The marmoset as a model for investigating the neural basis of social cognition in health and disease

Ranshikha Samandra, Zakia Z. Haque, Marcello G.P. Rosa, Farshad Alizadeh Mansouri

Research output: Contribution to journalReview ArticleResearchpeer-review

4 Citations (Scopus)


Social-cognitive processes facilitate the use of environmental cues to understand others, and to be understood by others. Animal models provide vital insights into the neural underpinning of social behaviours. To understand social cognition at even deeper behavioural, cognitive, neural, and molecular levels, we need to develop more representative study models, which allow testing of novel hypotheses using human-relevant cognitive tasks. Due to their cooperative breeding system and relatively small size, common marmosets (Callithrix jacchus) offer a promising translational model for such endeavours. In addition to having social behavioural patterns and group dynamics analogous to those of humans, marmosets have cortical brain areas relevant for the mechanistic analysis of human social cognition, albeit in simplified form. Thus, they are likely suitable animal models for deciphering the physiological processes, connectivity and molecular mechanisms supporting advanced cognitive functions. Here, we review findings emerging from marmoset social and behavioural studies, which have already provided significant insights into executive, motivational, social, and emotional dysfunction associated with neurological and psychiatric disorders.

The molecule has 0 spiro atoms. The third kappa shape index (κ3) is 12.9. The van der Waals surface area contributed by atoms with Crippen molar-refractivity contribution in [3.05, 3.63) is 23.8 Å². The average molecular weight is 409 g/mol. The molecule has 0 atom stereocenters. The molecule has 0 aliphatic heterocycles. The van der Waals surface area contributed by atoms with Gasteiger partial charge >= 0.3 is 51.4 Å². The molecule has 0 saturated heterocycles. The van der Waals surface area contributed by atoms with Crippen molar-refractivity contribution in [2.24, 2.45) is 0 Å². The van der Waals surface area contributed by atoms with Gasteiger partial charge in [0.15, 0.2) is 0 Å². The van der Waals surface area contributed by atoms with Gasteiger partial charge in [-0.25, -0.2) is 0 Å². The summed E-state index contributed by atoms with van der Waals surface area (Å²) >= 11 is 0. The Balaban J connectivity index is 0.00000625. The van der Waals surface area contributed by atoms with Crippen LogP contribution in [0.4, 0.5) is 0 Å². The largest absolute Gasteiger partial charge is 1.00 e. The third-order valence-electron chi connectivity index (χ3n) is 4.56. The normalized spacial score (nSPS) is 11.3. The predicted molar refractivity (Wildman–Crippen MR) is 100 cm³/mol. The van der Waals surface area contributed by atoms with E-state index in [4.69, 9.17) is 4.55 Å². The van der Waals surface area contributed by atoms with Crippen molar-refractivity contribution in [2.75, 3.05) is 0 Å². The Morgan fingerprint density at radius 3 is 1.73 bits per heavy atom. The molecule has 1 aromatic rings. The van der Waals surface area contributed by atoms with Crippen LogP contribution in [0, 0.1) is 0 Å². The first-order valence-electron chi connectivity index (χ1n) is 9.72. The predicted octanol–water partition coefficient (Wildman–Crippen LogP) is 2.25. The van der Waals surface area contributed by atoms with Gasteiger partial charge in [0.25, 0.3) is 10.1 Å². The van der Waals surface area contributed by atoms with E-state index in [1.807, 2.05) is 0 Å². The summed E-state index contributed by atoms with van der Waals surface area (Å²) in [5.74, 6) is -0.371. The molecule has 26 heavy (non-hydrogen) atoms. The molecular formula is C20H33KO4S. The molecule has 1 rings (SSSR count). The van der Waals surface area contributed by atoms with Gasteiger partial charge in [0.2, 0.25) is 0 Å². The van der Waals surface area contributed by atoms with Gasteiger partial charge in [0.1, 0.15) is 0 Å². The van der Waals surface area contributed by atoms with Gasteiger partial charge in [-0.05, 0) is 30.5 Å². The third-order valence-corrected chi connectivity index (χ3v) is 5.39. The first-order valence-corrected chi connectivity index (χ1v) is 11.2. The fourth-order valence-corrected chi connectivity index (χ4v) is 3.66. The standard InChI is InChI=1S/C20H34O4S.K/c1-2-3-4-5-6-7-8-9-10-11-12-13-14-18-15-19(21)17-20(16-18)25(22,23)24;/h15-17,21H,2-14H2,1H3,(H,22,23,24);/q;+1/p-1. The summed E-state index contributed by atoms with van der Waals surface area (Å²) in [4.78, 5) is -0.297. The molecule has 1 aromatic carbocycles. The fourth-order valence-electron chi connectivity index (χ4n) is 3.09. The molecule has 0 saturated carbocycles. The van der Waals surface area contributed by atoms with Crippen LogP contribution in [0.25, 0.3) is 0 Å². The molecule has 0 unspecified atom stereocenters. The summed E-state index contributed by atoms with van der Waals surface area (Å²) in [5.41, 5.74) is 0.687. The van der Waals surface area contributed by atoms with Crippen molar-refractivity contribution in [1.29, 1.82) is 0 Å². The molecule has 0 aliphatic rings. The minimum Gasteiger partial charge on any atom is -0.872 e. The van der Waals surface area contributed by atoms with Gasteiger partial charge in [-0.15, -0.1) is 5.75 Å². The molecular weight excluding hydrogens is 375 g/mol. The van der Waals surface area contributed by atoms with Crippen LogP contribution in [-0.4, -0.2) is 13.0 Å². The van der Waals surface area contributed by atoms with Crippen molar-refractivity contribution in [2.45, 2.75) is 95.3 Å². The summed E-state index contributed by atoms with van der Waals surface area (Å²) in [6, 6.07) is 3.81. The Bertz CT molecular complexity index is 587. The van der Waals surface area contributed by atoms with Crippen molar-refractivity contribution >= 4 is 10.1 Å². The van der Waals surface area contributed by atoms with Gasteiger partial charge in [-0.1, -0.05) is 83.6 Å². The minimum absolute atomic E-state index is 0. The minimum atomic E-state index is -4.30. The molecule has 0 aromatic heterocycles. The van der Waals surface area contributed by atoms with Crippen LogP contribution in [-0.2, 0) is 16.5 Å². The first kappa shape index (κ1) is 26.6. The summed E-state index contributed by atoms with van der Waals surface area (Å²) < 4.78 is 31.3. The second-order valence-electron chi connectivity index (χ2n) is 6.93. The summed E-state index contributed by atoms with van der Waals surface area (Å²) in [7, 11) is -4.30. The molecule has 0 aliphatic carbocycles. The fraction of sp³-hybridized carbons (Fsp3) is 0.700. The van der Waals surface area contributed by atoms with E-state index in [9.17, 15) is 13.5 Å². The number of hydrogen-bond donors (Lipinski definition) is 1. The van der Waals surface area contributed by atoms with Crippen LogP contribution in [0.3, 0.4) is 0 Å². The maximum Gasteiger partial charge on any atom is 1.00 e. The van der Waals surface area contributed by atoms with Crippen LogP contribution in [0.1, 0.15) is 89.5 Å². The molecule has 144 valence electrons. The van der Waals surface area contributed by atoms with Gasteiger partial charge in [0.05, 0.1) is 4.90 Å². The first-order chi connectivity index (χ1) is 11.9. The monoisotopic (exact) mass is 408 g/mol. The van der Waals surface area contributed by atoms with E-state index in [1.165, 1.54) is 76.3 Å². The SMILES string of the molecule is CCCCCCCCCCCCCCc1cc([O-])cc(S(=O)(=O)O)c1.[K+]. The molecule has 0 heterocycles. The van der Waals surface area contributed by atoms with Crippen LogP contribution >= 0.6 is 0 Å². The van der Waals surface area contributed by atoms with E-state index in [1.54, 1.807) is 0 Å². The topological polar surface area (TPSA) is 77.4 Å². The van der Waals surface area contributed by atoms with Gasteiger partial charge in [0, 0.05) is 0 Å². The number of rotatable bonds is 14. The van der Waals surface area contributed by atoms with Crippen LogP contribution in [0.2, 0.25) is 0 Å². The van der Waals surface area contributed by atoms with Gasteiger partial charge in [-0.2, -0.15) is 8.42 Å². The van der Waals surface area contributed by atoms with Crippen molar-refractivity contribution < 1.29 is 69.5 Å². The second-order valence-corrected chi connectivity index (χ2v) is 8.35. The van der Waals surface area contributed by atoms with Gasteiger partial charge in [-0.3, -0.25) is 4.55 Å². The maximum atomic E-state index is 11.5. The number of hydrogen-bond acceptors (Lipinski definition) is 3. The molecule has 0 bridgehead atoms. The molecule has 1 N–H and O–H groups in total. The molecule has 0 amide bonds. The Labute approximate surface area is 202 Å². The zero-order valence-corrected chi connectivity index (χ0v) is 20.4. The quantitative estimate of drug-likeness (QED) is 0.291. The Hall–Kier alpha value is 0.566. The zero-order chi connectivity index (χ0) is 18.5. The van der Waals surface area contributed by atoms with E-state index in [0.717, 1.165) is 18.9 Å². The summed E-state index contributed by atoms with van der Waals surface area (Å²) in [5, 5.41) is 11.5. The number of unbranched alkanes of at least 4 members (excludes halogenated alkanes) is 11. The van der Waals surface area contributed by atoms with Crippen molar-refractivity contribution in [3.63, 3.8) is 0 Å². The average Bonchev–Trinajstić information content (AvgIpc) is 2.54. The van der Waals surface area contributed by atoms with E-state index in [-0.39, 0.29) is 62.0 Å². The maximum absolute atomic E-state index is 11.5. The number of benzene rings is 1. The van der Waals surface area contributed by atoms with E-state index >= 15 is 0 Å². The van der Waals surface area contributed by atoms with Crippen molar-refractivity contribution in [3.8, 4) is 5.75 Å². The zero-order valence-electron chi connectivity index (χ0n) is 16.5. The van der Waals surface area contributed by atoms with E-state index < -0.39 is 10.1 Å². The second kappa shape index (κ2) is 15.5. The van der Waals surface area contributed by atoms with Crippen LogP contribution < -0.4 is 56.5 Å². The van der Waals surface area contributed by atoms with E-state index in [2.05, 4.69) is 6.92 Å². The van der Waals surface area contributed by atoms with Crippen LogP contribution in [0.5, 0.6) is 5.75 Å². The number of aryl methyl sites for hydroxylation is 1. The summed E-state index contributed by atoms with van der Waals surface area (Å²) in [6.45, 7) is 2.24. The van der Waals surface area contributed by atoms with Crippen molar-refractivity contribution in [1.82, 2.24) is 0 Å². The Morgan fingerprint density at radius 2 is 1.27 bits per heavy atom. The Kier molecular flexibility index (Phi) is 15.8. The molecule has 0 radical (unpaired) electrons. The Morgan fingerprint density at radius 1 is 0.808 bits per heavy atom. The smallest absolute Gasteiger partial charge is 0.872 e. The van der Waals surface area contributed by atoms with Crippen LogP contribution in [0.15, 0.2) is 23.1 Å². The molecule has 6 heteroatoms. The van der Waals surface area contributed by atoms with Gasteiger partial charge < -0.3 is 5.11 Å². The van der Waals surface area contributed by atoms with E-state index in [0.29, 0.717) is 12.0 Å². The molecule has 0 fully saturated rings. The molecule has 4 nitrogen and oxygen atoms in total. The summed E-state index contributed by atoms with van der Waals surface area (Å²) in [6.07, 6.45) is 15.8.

Original languageEnglish
Article number104692
Number of pages19
JournalNeuroscience and Biobehavioral Reviews
Publication statusPublished - Jul 2022


  • Common marmosets
  • Inter-individual differences
  • Prefrontal cortex
  • Social behaviour
  • Social context
  • Social-cognitive abilities

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